Which proteins are in the BBB that efflux drugs?
P-gp, BCRP, Multidrug resistance protein
What are occulin and claudin?
Act as a cement to tighten junctions, so only water soluble molecules and others that fit a certain criteria can penetrate
Why is the BBB a major obstacle for drug companies?
Body recognises drugs as toxins so efflux transporters prevent them from entering the CNS, so penetration is limited
Why isn't Parkinson's treated with dopamine directly?
Dopamine can't cross the BBB
Why are brain tumours difficult to treat?
Any drugs administered orally or iv must cross the BBB, and many are substrates of the efflux transporters
For this reason, some drugs are administered intrathecally. Alternatively adminsitered into the tumour during surgery
Examples of drugs used to treat brain tumours?
All Pgp substrates
Difference between methotrexate and vincristine administration for treatment of cancers?
Methotrexate is IT - clear yellow
Vincristine is IV - clear colourless
What happens when Vincristine is administered IT (it happens)
it is a potent neurotoxin
Surgical emergency - aspirate CSF, irrigation, administer IT plasma
Why is IT plasma administered in Vincristine IT emergency?
Plasma is similar to CSF but contains more proteins which bind the vincristine
Examples of drugs that are not Pgp substrates?
Older drugs e.g. promethazine which enters the brain and causes sedation
How does a stroke cause brain damage?
Cell death releases IL-1B, which causes inflammation. leads to further brain damage
What effect does IL-1 have on cells?
Binds to IL receptor, cell signalling activates NFκb
What consequences does NFκb have on cells?
Release of IL-6 and TNF. both lead to inflammation and cell death
Which drug blocks IL-1B?
Anakinra - reduced signalling reduces damage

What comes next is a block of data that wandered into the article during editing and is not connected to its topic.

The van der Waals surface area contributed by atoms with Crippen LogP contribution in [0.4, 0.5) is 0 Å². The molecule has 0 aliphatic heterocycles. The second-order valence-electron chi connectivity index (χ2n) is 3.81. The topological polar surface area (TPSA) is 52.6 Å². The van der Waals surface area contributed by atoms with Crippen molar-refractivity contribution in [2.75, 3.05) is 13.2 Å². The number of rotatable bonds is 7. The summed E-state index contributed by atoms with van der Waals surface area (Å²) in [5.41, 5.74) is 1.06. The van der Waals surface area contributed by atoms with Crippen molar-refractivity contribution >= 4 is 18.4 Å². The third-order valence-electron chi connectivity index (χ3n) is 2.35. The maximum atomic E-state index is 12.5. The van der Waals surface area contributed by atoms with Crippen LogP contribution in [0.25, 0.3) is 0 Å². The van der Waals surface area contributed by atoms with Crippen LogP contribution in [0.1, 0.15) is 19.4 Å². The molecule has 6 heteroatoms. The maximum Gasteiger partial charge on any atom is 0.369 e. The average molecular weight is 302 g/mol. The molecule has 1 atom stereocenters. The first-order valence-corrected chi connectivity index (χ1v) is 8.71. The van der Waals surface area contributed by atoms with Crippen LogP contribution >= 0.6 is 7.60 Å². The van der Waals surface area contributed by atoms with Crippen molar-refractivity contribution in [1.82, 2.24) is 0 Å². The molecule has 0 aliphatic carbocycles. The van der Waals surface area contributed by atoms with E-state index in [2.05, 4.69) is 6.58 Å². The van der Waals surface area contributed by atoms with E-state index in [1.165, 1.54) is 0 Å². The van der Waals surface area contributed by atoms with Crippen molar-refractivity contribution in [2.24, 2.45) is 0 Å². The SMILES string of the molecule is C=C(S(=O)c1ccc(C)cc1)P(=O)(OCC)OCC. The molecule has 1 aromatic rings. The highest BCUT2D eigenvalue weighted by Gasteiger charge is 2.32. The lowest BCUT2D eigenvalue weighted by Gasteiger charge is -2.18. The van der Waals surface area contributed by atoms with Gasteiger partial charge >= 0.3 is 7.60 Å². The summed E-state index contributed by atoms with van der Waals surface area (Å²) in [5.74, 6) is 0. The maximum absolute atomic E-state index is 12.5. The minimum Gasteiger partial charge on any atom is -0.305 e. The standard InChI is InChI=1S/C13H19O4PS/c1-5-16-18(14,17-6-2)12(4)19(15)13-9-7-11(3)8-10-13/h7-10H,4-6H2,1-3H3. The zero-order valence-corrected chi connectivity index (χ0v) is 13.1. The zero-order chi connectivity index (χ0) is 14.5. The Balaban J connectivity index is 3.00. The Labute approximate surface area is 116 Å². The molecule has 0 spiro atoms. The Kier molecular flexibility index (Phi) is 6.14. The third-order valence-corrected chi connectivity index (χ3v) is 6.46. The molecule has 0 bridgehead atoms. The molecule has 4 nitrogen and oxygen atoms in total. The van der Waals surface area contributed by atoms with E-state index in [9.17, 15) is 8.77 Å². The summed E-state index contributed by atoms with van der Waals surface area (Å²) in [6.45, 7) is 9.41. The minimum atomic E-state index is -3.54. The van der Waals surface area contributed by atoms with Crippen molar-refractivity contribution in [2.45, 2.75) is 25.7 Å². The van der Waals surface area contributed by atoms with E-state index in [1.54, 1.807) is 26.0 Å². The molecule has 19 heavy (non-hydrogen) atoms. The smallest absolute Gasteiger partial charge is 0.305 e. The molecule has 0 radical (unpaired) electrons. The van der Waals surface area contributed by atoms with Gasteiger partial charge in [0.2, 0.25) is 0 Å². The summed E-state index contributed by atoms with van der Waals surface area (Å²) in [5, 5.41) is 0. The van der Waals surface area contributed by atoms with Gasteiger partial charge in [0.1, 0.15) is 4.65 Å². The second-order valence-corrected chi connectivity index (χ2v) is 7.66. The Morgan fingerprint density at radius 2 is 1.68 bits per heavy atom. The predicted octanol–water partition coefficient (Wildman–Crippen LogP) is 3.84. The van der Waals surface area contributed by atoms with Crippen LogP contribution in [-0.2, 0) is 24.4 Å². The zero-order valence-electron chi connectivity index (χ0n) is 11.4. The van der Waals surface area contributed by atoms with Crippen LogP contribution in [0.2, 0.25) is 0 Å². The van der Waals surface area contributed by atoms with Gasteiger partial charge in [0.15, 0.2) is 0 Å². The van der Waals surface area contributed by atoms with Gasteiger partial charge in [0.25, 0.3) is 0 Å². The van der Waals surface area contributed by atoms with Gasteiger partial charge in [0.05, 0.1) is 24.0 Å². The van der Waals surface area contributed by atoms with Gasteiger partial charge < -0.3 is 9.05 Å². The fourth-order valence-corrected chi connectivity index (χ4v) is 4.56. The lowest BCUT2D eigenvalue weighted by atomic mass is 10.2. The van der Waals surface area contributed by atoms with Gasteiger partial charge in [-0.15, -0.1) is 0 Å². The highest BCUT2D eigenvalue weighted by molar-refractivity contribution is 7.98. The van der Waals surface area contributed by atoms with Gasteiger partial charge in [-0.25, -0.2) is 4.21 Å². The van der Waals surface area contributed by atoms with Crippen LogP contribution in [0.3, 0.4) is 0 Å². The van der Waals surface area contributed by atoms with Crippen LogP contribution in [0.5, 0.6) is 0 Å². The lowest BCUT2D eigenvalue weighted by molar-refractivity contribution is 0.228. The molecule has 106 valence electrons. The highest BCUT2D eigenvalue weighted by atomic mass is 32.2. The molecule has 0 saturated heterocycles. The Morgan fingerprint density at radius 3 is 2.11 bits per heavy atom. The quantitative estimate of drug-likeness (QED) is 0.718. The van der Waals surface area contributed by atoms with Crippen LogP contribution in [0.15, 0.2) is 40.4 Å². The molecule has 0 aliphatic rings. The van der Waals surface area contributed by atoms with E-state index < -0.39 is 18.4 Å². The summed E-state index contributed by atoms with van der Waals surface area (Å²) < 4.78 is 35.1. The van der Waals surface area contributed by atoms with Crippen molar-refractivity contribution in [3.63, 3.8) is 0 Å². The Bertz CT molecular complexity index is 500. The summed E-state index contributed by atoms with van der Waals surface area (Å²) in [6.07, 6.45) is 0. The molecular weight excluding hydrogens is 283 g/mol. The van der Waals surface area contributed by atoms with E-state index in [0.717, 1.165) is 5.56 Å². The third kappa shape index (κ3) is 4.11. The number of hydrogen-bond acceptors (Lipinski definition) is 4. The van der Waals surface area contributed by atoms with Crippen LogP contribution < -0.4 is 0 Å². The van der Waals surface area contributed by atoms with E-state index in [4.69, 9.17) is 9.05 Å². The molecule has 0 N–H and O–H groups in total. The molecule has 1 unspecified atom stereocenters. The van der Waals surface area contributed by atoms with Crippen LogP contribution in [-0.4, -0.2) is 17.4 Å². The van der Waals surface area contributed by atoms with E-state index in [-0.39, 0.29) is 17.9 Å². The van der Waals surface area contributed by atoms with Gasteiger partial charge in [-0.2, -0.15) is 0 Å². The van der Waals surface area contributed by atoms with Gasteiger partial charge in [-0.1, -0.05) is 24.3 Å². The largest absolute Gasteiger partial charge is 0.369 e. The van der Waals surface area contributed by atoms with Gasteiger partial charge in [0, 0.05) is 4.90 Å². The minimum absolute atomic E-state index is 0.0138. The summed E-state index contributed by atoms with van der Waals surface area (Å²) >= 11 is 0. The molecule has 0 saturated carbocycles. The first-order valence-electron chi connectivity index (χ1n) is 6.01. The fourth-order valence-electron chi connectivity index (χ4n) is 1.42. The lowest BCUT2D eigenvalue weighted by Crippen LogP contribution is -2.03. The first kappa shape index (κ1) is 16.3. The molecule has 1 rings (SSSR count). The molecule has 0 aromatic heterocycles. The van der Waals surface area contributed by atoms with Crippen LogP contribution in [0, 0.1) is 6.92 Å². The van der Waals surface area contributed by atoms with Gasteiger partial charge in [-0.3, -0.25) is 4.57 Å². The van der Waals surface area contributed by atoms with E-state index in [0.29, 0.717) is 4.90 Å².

What is the pathology of Alzheimer's disease?
Amyloid beta plaques found extracellularly in the brain
Also neurofibriliary tangles - tangled chains of proteins called Tau
Prevalence of Alzheimer's disease?
Most common form of dementia, affects about 500,000 in the UK
1 in 50 65-70y
1 in 5 80y+
Higher incidence in females
What are the types of dementia?
Lewy body dementia
Parkinson's disease dementia
Prevalence of early onset Alzheimer's?
1-5% of cases
Which genes appear to have mutations in Early Onset Alzheimer's?
Amyloid Precursor Protein
Presenilin 1 (component of gamma secretase)
Presenilin 2 (component of gamma secretase)
Which gene seems to have an involvement in late onset Alzheimer's?
What does ApoE do?
- transports cholesterol into neurones
- binds to amyloid beta, possibly regulates aggregation
- *4 form is a mutation and seems to produce a protein that is less effective at regulating the aggregation
Brief summary of the amyloid hypothesis?
APP is cut to produce amyloid beta, which then aggregates to form plaques
Evidence for the amyloid hypothesis?
APP gene is located on gene 21
Downs syndrome (trisomy 21) will invariably exhibit Alzheimer's by the age of 40
How is amyloid beta produced from APP?
- APP is embedded in the cell membrane
- usually cut by alpha and gamma secretase to release proteins that aid learning and memory
- when cut by beta and gamma secretase, produces amyloid beta
What happens to the amyloid beta monomer that causes damage?
1. N-terminal peptide - causes neurone death
2. Monomers form insoluble plaques, that lead to synapse disruption and cell death
3. Amyloid beta ogliomers formed, which are toxic to neurones, disrupt function
Which part of the amyloid beta pathway is a therapeutic target being explored?
Aggregation of the monomers - if this can be prevented it halts the rest of the pathway
What is the Tau hypothesis?
- microtubules form a scaffolding and transport system for nutruents and molecules
- these microtubules are stabilised by Tau
- Hyperphosphorylated Tau stabilises causes neurofibriliary tangles (seen in Alzheimer's) which destroys transport
Effect of Alzheimer's on the hippocampus?
- impairs new memory formation
Effect of Alzheimer's on the amygdala?
- impaired emotional recall
Effect of Alzheimer's on the cortex?
- memories from longer ago lost